Jordan is worried about the scan she will have on the 27th. She talks about it often and she is open in telling us that it, “freaks her out.” She’s had so many MRI scans we’ve lost count. It’s not the procedure that’s troubling her. It’s what they might tell us. We have decided it is best to prepare Jordan for the worst. In all likelihood, the tumor has continued to grow. She has only had two rounds of chemotherapy and no one knows if the tumor will react to this protocol. The doctors told us that it could take some time before we find the right mix and the tumor recedes. I worry that if the tumor has in fact grown, Jordan will take the news as further proof that she has failed. Absent Jordan’s perfect health, I have only one wish for her: I want her to be happy. Throughout her Journey, she has weathered the most challenging setbacks because she loves a good laugh, because she loves adventure, and because she doesn’t know how to do anything other than live life to its fullest. These past few days that attitude has faded somewhat. She reflects and frets about what’s next. For the first time in her life, I think she pieces bits of information together and allows herself to wander into the same landscape of worries we consider every day.

On Friday, we watched a crime drama on television together as a family. A suspect being interrogated by the lead cop wore a wig to hide the baldness caused by his chemotherapy. When he refused to cooperate with the tv cops, one of them said, “like the wig you’re wearing because of your terminal cancer. You’re going to die, Mr. ___.”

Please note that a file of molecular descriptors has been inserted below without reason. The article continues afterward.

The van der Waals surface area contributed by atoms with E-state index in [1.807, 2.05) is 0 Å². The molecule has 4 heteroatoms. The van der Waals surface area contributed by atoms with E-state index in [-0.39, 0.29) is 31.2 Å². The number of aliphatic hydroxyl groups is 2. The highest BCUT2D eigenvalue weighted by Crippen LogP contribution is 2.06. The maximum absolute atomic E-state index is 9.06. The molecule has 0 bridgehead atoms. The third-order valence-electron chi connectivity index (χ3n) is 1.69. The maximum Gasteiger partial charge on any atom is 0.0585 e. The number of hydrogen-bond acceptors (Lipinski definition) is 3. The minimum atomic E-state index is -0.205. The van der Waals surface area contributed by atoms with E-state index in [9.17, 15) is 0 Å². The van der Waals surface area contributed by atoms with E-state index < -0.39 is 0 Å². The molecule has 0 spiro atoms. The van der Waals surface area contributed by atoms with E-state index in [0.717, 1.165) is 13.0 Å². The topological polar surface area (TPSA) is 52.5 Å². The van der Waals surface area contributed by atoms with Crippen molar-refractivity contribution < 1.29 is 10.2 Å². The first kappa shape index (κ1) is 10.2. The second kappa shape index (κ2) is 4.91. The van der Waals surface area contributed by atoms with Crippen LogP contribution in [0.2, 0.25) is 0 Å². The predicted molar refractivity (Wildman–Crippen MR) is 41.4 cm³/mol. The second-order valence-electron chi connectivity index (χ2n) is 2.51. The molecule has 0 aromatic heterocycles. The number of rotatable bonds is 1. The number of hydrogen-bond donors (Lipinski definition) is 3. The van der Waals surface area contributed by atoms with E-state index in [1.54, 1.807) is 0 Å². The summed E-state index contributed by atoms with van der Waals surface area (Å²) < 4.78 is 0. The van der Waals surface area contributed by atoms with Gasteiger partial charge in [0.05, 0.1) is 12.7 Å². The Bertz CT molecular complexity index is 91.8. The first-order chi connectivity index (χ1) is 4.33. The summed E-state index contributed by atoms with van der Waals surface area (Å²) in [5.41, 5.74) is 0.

Jordan was sitting on my lap. She started mumbling. Here’s what I heard her say, “He’s going to die like my friend Jenna–because of his cancer.” I could not make out the rest of the words. She was mumbling to herself, not really intending for me to hear. I had to wonder if she was drawing conclusions and relating to her own situation. It would be natural for her to do so, but unusual for a girl who generally thinks only about her capacity to win.

We are blessed with many friends and loving family. Most of them encourage us to think good thoughts. And we do. But it doesn’t change the fact that we are surrounded by somber realities. For the past six weeks, we have allowed ourselves to marginalize the beast nesting in Jordan’s spine. She’s being treated. She’s handling it well. With those facts we cross our fingers and think positive. But the cold reality is that we don’t know if the treatment is working. She is riddled with seizures. Her back is beginning to hurt. Her energy has dropped. All the positive thinking in the world won’t make these facts dissipate. And pleasant thoughts don’t calm a father’s mind when he wraps his arms around his daughter and hopes there will never be a day when she doesn’t hug back.

Written by Larry

Larry Vincent is Jordan Vincent's father. He is a writer, photographer and a branding executive who works at United Talent Agency in Los Angeles. He is the author of Brand Real and Legendary Brands and is currently at work on his first novel, Juliette, which is inspired by Jordan's Journey.